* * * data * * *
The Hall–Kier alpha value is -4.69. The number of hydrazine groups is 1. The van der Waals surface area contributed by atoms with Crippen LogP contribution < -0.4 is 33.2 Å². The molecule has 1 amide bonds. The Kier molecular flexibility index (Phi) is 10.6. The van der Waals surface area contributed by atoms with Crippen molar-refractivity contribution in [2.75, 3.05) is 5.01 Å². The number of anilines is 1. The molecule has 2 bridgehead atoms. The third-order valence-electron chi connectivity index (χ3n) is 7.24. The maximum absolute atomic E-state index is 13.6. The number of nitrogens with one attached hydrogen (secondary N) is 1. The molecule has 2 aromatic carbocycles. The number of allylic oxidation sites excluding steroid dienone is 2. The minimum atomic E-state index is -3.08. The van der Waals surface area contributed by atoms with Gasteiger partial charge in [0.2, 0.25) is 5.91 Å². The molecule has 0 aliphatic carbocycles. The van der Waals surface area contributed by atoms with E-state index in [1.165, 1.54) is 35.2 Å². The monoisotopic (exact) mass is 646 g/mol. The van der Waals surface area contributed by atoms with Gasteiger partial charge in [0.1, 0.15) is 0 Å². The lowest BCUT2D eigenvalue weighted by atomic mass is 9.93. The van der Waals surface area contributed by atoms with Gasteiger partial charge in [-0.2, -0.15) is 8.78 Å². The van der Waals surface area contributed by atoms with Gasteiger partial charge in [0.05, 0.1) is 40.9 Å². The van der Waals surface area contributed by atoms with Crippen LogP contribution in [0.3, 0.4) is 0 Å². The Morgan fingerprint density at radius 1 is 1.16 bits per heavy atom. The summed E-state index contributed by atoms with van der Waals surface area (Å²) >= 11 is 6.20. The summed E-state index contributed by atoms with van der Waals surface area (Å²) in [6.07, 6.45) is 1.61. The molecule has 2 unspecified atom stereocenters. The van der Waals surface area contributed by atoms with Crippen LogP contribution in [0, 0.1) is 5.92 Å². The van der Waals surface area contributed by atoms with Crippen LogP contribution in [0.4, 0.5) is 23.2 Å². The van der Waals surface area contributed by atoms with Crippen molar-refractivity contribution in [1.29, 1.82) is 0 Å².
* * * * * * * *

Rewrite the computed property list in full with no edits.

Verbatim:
The Hall–Kier alpha value is -4.69. The number of hydrazine groups is 1. The van der Waals surface area contributed by atoms with Crippen LogP contribution < -0.4 is 33.2 Å². The molecule has 1 amide bonds. The Kier molecular flexibility index (Phi) is 10.6. The van der Waals surface area contributed by atoms with Crippen molar-refractivity contribution in [2.75, 3.05) is 5.01 Å². The number of anilines is 1. The molecule has 2 bridgehead atoms. The third-order valence-electron chi connectivity index (χ3n) is 7.24. The maximum absolute atomic E-state index is 13.6. The number of nitrogens with one attached hydrogen (secondary N) is 1. The molecule has 2 aromatic carbocycles. The number of allylic oxidation sites excluding steroid dienone is 2. The minimum atomic E-state index is -3.08. The van der Waals surface area contributed by atoms with Gasteiger partial charge in [0.2, 0.25) is 5.91 Å². The molecule has 0 aliphatic carbocycles. The van der Waals surface area contributed by atoms with E-state index in [1.165, 1.54) is 35.2 Å². The monoisotopic (exact) mass is 646 g/mol. The van der Waals surface area contributed by atoms with Gasteiger partial charge in [0.1, 0.15) is 0 Å². The lowest BCUT2D eigenvalue weighted by atomic mass is 9.93. The van der Waals surface area contributed by atoms with Gasteiger partial charge in [-0.2, -0.15) is 8.78 Å². The van der Waals surface area contributed by atoms with Gasteiger partial charge in [0.05, 0.1) is 40.9 Å². The van der Waals surface area contributed by atoms with Crippen LogP contribution in [0.3, 0.4) is 0 Å². The Morgan fingerprint density at radius 1 is 1.16 bits per heavy atom. The summed E-state index contributed by atoms with van der Waals surface area (Å²) >= 11 is 6.20. The summed E-state index contributed by atoms with van der Waals surface area (Å²) in [6.07, 6.45) is 1.61. The molecule has 2 unspecified atom stereocenters. The van der Waals surface area contributed by atoms with Crippen LogP contribution in [0, 0.1) is 5.92 Å². The van der Waals surface area contributed by atoms with Crippen LogP contribution in [0.4, 0.5) is 23.2 Å². The van der Waals surface area contributed by atoms with Crippen molar-refractivity contribution in [1.29, 1.82) is 0 Å².